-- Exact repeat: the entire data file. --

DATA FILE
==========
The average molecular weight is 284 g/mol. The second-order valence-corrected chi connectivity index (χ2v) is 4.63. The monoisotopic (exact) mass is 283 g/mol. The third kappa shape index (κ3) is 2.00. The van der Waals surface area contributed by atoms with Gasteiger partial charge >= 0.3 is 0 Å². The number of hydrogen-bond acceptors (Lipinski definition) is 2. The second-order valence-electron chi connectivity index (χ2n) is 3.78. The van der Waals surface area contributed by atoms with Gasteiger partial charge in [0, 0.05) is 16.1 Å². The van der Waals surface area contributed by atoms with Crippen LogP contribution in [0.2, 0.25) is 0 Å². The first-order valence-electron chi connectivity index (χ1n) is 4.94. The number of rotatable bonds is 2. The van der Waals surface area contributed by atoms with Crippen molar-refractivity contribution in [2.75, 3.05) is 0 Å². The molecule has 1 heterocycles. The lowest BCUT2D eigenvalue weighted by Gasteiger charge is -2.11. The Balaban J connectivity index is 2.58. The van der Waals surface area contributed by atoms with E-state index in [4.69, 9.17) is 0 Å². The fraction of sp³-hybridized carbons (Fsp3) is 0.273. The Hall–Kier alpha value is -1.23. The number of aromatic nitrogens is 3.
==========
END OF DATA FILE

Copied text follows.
The average molecular weight is 284 g/mol. The second-order valence-corrected chi connectivity index (χ2v) is 4.63. The monoisotopic (exact) mass is 283 g/mol. The third kappa shape index (κ3) is 2.00. The van der Waals surface area contributed by atoms with Gasteiger partial charge >= 0.3 is 0 Å². The number of hydrogen-bond acceptors (Lipinski definition) is 2. The second-order valence-electron chi connectivity index (χ2n) is 3.78. The van der Waals surface area contributed by atoms with Gasteiger partial charge in [0, 0.05) is 16.1 Å². The van der Waals surface area contributed by atoms with Crippen LogP contribution in [0.2, 0.25) is 0 Å². The first-order valence-electron chi connectivity index (χ1n) is 4.94. The number of rotatable bonds is 2. The van der Waals surface area contributed by atoms with Crippen molar-refractivity contribution in [2.75, 3.05) is 0 Å². The molecule has 1 heterocycles. The lowest BCUT2D eigenvalue weighted by Gasteiger charge is -2.11. The Balaban J connectivity index is 2.58. The van der Waals surface area contributed by atoms with E-state index in [4.69, 9.17) is 0 Å². The fraction of sp³-hybridized carbons (Fsp3) is 0.273. The Hall–Kier alpha value is -1.23. The number of aromatic nitrogens is 3.